This is the final part of a 3 part series.
To read Part 1, click here.
To read Part 2, click here SEATING ZONES
Creating seating zones are a fundamental element of a functioning garden. Without them, we are rarely encouraged into our gardens and therefore we miss out on opportunities to enjoy them. Seating zones can be formal or informal. Formal seating usually includes a dining table for large gatherings where informal seating provides a more relaxed setting that can be versatile in its use. Sometimes it is not always possible to create both formal and informal seating in small gardens, so it is important to really prioritise how you will use the space. If you only plan to have a formal sit down meal with guests once or twice a year, perhaps a dining table and chair isn't the best use of space for year-round functionality.
This was the approach I took with my garden. Sacrificing the dining table meant I could free up space for better flow while creating two distinctly different seating areas that take advantage of different views and aspects of the garden. One receives no morning sun in winter, where the other does. In summer, the other provides a reprieve from the hot afternoon sun. If formal dining was required, I was happy to simply move this to the inside dining table which faces the garden anyway.
Comfortable furniture was chosen to maximise space but to also allow for seating to be moved together for extending the seating area when entertaining, providing a relaxed zone for casual eating and drinking.
A third seating zone was created off the deck providing a different viewpoint of the garden.
The aim here is to provide a peaceful place to have a coffee or drink while feeling completely immersed amongst the plants. Shaded from the midday sun and placed up against a brick wall to maximise the use of space, this zone is an area for reflection while watching the bees do their thing. A concrete bench has been chosen for the seat and the ground surrounding it was paved with space between for a creeping groundcover. This not only helps define this seating zone, but the groundcover helps to soften and break up the grey concrete bench with the grey river stone pathway.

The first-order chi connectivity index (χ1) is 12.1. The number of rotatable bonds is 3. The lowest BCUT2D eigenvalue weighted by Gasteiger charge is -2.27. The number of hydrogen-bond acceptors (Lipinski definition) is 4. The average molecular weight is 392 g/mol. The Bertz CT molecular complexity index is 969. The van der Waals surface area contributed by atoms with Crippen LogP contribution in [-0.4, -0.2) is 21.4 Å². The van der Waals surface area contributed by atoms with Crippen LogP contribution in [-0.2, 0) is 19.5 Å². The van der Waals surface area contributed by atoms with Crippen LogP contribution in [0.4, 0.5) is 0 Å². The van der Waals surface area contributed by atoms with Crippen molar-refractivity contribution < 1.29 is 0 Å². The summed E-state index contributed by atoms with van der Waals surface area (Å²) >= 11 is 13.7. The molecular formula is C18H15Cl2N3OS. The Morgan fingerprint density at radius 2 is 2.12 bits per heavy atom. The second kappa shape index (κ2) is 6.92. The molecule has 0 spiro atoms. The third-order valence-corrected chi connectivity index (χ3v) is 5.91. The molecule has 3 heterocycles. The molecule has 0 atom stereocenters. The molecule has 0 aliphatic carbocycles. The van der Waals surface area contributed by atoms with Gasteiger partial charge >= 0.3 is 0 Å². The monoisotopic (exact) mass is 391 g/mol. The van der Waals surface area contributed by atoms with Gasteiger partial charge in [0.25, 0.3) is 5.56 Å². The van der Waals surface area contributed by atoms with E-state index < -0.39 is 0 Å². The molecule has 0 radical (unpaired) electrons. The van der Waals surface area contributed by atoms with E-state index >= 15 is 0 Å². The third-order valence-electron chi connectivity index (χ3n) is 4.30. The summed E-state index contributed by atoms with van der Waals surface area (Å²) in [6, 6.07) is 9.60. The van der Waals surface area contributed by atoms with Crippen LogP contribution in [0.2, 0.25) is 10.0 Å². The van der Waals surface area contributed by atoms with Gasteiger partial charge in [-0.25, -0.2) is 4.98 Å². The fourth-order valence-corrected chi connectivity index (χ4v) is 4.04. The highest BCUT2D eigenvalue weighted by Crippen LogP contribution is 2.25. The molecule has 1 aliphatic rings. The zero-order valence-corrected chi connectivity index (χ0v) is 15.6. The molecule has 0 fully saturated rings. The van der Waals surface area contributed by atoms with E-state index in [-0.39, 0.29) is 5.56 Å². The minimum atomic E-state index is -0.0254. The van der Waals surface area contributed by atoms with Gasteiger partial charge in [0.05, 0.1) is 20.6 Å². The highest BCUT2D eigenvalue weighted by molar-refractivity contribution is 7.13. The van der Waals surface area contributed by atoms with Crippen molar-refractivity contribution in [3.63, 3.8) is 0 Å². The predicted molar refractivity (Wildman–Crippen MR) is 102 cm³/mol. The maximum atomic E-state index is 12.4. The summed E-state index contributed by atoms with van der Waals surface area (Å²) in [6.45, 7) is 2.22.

Planting out is always an exciting part of installing a garden. It is now that the garden comes to life and you get a real sense of how the finished space will look. For me, the hardest part here is making a choice on the plant list from a large list of wants! I wanted my garden to provide year-round interest, ensuring that there are plenty of flowers through the warm months and lots of structure to the garden in winter.
A mixture of topiary pruned plants, grasses, annual bulbs, and perennials were narrowed down based on their foliage texture, foliage colour, flower colour, and ability to survive the full sun, part shade, or shaded conditions, depending on which area of the garden they were to be planted in.
A soft cool colour palette was chosen to maintain the overall relaxed vibe, with purples, grey's and pastel yellows, pinks, and blue's leading the way.
Key plants chosen included a row of topiary standard Camellia "Fairy Blush" placed at the back of the garden bed with the intention they would grow to cover up the exposed watering tank, Pittosporum Golf Ball, Teucrium fruticans and Euonymus fortuneii were chosen for their variety in foliage colour and for year-round structure, Laurus nobilis for creating hedging screens, daffodils and tulips for Spring bulb displays and Armeria, Penstemon, Nepeta, Liatris, Campanula, Aster for reliable perennial flowers from Spring until late Autumn.
Like any major project, the detail is in the finishing touches and a garden is no different. Cushions for the seats and the use of outdoor rugs for the two main seating zones, make a garden room feel cozier and connected to the indoors. A cantilever umbrella was installed to provide shade in summer and maximise the ability to use the garden at any time of the year.
A geometric screen panel that matches the paving shapes used under the concrete bench was installed as a backdrop behind the second seating zone. Not only does this provide an interesting focal point, but it also covers up a section of black fencing and allows for small pots to be used for herbs, salad greens, and flowering annuals.
A wire trellis feature was installed along one side of the fence line, which would allow jasmine to grow up and provide cover against the fence. Its design was chosen to mimic the triangular nature of the garden beds and pathways.
Finally, large planter troughs filled with Laurus nobilis hedging plants were installed on the edge of the deck to create boundaries to all three seating zones, while also acting as a barrier in your line of sight showing just enough of the garden to entice you into it to discover it's hidden secrets.
Thanks for following my journey. I look forward to opening our garden up to the public later in 2021. Stay tuned for announcements on dates and times and I look forward to meeting you then! - Martin Steel-Brown, Owner & Cheif Designer of City Botanics.